Getting a Job in Ed-Tech

Practical advice for anyone looking to work in the education technology industry


Jennifer Dyck-Sprout

3 years ago | 7 min read

Since the Covid-19 pandemic hit and schools and universities around the world were forced to close overnight, all eyes have been on the growing education technology industry.

The latest estimates value the U.S. K-12 ed-tech sector alone at $35.8b in 2020.

Whether it’s because of an unfortunate and unplanned pandemic-related job loss, increased media attention on the industry, or experiencing first-hand the challenge of teaching or learning remotely, there is a growing interest in working for and/or investing in an impactful ed-tech company.

I’ve spoken with at least a dozen people recently (some current teachers, some working in the non-profit space, others unemployed), who wanted to pick my brain about transitioning to the ed-tech industry.

Given the lucrative and fulfilling opportunities in this space, I wanted to share this advice more broadly with anyone who might be interested in exploring a career in ed-tech.

Five Tips to Transition to Ed-Tech

1. Get Clear on *Why*

Why do you want to work in ed-tech? You’d be amazed how many people I’ve interviewed over the years who didn’t have clear answers to this question.

I have a few reasons why I’m passionate about the education technology industry.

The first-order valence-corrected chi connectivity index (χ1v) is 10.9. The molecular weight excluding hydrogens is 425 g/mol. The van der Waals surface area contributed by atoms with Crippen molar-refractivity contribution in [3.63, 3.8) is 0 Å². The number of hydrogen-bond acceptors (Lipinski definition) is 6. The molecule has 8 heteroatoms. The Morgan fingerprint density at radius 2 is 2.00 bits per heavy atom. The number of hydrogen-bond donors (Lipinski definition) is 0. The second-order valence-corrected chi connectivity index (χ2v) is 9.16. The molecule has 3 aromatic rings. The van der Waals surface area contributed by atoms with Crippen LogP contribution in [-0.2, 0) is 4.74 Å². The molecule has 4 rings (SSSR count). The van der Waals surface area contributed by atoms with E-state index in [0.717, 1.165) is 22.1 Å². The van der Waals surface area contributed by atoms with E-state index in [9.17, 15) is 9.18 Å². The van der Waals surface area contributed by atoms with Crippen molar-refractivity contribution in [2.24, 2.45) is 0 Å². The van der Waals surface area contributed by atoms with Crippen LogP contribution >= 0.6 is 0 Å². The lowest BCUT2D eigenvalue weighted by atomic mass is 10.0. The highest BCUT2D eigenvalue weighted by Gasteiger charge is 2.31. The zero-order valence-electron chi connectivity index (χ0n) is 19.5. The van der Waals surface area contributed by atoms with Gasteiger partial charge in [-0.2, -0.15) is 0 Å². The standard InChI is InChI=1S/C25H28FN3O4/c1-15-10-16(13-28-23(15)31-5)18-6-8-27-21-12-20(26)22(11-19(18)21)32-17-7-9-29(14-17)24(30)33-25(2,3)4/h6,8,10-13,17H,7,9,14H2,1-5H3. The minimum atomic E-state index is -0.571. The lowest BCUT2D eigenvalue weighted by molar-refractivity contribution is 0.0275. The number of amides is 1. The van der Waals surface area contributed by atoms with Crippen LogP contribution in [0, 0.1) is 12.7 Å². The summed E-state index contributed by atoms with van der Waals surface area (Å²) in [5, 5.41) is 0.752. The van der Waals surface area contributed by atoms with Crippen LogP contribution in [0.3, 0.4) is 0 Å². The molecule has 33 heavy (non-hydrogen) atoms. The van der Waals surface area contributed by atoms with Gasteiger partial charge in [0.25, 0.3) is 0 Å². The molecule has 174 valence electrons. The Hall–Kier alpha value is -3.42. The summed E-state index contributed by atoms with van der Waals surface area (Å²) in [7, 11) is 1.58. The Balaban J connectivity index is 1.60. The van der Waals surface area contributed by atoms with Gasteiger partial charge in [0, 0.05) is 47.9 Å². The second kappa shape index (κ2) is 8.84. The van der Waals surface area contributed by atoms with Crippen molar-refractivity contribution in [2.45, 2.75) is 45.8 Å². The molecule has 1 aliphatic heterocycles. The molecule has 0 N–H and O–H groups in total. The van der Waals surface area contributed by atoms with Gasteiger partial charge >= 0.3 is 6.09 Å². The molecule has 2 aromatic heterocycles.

First, when I worked in the non-profit world, whether it was in food security or mental health or child and family services, I saw clearly the role that early interventions (ie education) could make on proactively addressing any issues.

Second, I wanted to work at scale, to be able to impact as many people as possible as efficiently as possible.

Third, given my experiences growing up, I am extremely passionate about closing the opportunity gap and believe that all youth deserve access to skilled teachers, mentors, high quality learning environments, and exposure to different careers.

Understanding your why can also help you narrow down your job search in this very large industry.

Are you more interested in early childhood education? College and career readiness? Up-skilling employees? Supporting teachers? The options are exciting and endless, so it’s important to focus on what motivates you most.

Most ed-tech companies have mission driven founders and employees, so having a clear and compelling reason why you want to work in this space will be one of the biggest things you can do to have a leg up in networking and applying for jobs.